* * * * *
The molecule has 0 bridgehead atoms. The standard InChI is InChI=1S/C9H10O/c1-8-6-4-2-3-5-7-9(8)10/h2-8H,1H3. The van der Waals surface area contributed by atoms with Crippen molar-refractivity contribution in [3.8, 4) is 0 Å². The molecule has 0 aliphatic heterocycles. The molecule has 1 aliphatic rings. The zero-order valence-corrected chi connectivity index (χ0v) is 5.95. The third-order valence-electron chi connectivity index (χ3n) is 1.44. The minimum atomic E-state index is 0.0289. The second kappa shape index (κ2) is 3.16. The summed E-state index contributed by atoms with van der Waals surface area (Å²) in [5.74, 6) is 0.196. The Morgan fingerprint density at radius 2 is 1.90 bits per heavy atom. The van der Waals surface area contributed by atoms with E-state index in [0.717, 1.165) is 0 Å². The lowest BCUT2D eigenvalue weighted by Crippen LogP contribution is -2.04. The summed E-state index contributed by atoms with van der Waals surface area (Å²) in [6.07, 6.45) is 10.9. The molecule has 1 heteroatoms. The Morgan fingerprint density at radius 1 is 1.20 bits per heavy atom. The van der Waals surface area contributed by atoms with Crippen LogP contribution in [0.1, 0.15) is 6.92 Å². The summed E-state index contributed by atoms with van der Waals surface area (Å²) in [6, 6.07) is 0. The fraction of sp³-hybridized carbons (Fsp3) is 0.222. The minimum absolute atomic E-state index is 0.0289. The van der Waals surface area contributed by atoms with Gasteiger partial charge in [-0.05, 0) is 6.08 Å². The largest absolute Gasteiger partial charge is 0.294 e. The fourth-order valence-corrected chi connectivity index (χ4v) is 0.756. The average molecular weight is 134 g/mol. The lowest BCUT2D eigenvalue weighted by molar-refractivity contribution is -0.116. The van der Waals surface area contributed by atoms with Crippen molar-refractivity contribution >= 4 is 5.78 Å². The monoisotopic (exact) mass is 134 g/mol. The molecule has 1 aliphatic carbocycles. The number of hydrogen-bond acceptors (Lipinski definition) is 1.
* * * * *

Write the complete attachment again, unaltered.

The molecule has 0 bridgehead atoms. The standard InChI is InChI=1S/C9H10O/c1-8-6-4-2-3-5-7-9(8)10/h2-8H,1H3. The van der Waals surface area contributed by atoms with Crippen molar-refractivity contribution in [3.8, 4) is 0 Å². The molecule has 0 aliphatic heterocycles. The molecule has 1 aliphatic rings. The zero-order valence-corrected chi connectivity index (χ0v) is 5.95. The third-order valence-electron chi connectivity index (χ3n) is 1.44. The minimum atomic E-state index is 0.0289. The second kappa shape index (κ2) is 3.16. The summed E-state index contributed by atoms with van der Waals surface area (Å²) in [5.74, 6) is 0.196. The Morgan fingerprint density at radius 2 is 1.90 bits per heavy atom. The van der Waals surface area contributed by atoms with E-state index in [0.717, 1.165) is 0 Å². The lowest BCUT2D eigenvalue weighted by Crippen LogP contribution is -2.04. The summed E-state index contributed by atoms with van der Waals surface area (Å²) in [6.07, 6.45) is 10.9. The molecule has 1 heteroatoms. The Morgan fingerprint density at radius 1 is 1.20 bits per heavy atom. The van der Waals surface area contributed by atoms with Crippen LogP contribution in [0.1, 0.15) is 6.92 Å². The summed E-state index contributed by atoms with van der Waals surface area (Å²) in [6, 6.07) is 0. The fraction of sp³-hybridized carbons (Fsp3) is 0.222. The minimum absolute atomic E-state index is 0.0289. The van der Waals surface area contributed by atoms with Gasteiger partial charge in [-0.05, 0) is 6.08 Å². The largest absolute Gasteiger partial charge is 0.294 e. The fourth-order valence-corrected chi connectivity index (χ4v) is 0.756. The average molecular weight is 134 g/mol. The lowest BCUT2D eigenvalue weighted by molar-refractivity contribution is -0.116. The van der Waals surface area contributed by atoms with Crippen molar-refractivity contribution >= 4 is 5.78 Å². The monoisotopic (exact) mass is 134 g/mol. The molecule has 1 aliphatic carbocycles. The number of hydrogen-bond acceptors (Lipinski definition) is 1.